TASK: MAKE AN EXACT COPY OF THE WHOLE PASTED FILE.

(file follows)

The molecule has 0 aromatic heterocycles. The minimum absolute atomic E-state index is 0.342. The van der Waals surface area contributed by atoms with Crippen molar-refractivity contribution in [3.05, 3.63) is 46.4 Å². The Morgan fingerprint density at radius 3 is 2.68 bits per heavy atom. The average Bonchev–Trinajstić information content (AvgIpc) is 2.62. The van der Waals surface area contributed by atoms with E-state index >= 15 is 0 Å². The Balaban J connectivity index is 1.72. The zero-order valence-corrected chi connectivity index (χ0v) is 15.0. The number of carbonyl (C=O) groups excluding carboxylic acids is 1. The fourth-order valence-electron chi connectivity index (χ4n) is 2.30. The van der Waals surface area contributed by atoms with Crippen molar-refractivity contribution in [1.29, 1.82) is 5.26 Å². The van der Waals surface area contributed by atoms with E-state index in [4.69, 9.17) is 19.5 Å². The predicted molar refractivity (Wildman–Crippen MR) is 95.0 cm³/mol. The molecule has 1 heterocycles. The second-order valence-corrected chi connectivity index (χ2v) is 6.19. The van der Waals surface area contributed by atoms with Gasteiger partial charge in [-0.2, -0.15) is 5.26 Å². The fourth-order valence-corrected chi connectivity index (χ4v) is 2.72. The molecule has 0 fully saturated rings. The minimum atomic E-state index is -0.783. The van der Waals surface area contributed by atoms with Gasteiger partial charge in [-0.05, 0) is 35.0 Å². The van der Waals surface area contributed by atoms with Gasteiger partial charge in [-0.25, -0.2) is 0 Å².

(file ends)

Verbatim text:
The molecule has 0 aromatic heterocycles. The minimum absolute atomic E-state index is 0.342. The van der Waals surface area contributed by atoms with Crippen molar-refractivity contribution in [3.05, 3.63) is 46.4 Å². The Morgan fingerprint density at radius 3 is 2.68 bits per heavy atom. The average Bonchev–Trinajstić information content (AvgIpc) is 2.62. The van der Waals surface area contributed by atoms with E-state index >= 15 is 0 Å². The Balaban J connectivity index is 1.72. The zero-order valence-corrected chi connectivity index (χ0v) is 15.0. The number of carbonyl (C=O) groups excluding carboxylic acids is 1. The fourth-order valence-electron chi connectivity index (χ4n) is 2.30. The van der Waals surface area contributed by atoms with Crippen molar-refractivity contribution in [1.29, 1.82) is 5.26 Å². The van der Waals surface area contributed by atoms with E-state index in [4.69, 9.17) is 19.5 Å². The predicted molar refractivity (Wildman–Crippen MR) is 95.0 cm³/mol. The molecule has 1 heterocycles. The second-order valence-corrected chi connectivity index (χ2v) is 6.19. The van der Waals surface area contributed by atoms with Gasteiger partial charge in [-0.2, -0.15) is 5.26 Å². The fourth-order valence-corrected chi connectivity index (χ4v) is 2.72. The molecule has 0 fully saturated rings. The minimum atomic E-state index is -0.783. The van der Waals surface area contributed by atoms with Gasteiger partial charge in [-0.05, 0) is 35.0 Å². The van der Waals surface area contributed by atoms with Gasteiger partial charge in [-0.25, -0.2) is 0 Å².